SOMETIMES the threats seem to be everywhere: we are menaced by a resurgent Taliban in Afghanistan, by the insurgency in Iraq, turmoil in Palestine, Iran's nuclear programme, political instability in Pakistan, and failed African states such as Somalia. The list goes on. Conflict and chaos have coalesced in a virulent strain of Islamist fundamentalism.
Sometimes, you can be too afraid. Before we despair and, more dangerously, talk ourselves into the war of civilisations, it is worth remembering where we came from. Uncertainty may have deepened our insecurities but life was never safe. Those who think otherwise should read an eloquent lecture given the other day by Zbigniew Brzezinski, a former US national security adviser. The lecture honoured the memory of Christopher Makins, a distinguished Atlanticist and past president of the Atlantic Council of the United States.
Mr Brzezinski recalled his time as national security adviser to Jimmy Carter more than one-quarter of a century ago. One of his tasks was to inform the president if the US was under nuclear attack. Mr Brzezinski had three minutes to verify the nature of the attack. The president had four minutes to decide the response. Six hours later some 160m people would be dead. Today's perils are on nothing like that scale. They are amplified in our minds by the fact they are at once ubiquitous, imprecise and sometimes invisible. The enemies are simultaneously fragmented and connected, without and within. Should we be worrying about the successes of Islamists in Somalia or the radicalisation of young Muslims in the north of England?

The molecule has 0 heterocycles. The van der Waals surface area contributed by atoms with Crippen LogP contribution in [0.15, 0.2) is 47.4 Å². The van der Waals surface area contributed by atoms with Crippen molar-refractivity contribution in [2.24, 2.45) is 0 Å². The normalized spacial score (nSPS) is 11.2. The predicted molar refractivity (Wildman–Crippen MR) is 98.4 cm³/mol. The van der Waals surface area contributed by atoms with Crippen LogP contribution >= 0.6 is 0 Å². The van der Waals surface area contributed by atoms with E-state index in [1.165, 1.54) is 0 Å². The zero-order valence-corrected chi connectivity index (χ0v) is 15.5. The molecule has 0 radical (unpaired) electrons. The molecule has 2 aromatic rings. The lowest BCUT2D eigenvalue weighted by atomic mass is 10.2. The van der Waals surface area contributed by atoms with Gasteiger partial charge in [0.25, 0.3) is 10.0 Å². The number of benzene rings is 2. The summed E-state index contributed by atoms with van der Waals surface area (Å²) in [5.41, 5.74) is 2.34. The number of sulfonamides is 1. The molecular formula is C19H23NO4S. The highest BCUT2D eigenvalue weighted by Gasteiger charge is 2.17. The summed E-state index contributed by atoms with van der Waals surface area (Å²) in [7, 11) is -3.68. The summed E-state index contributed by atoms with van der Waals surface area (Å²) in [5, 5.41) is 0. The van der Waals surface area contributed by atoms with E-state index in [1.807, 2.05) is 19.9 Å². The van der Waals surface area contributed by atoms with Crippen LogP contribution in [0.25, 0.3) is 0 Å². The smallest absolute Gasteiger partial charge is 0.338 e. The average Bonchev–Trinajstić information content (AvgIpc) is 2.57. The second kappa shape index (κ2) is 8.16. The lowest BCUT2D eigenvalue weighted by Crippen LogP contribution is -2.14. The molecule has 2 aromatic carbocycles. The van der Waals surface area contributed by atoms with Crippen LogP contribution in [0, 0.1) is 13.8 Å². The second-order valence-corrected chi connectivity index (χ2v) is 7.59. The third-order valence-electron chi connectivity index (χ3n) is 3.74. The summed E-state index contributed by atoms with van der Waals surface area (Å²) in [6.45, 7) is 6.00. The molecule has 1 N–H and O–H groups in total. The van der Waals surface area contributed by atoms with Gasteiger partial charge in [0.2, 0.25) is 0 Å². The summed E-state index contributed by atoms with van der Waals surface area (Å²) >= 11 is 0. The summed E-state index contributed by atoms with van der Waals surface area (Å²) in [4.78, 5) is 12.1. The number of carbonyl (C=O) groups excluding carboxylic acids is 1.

The simplicity of mutually assured destruction has been replaced by the unpredictability of religious fundamentalism and the proliferation of unconventional weapons. We knew how to counter communism. Deterrence, containment and mutual restraint were strategies honed over decades. But how do you deter a suicide bomber armed with a nuclear or chemical weapon?
The cold war, though, was never as stable as it seems in retrospect. There was always the chance, as Mr Brzezinski remembers, of nuclear war by mishap, of a technical glitch or a missile exchange by miscalculation. The consequences would have been far more terrible than anything we can imagine today. This does not make the thought of terrorists acquiring a nuclear weapon seem less frightening. It does provide what Mr Brzezinski calls a sense of proportion. The pressures on political leaders are otherwise. Complexity and uncertainty do not sell to voters. They expect a guarantee of absolute security. The shock delivered by the attacks on America in September 2001 and subsequent terrorist outrages across the world demanded of politicians a simple narrative.
So the myriad conflicts and threats to the west have been woven by George W. Bush into a Manichean struggle between good and evil, freedom and oppression. The "war against terrorism" has become all-embracing, in the US president's description an ideological struggle comparable to the cold war.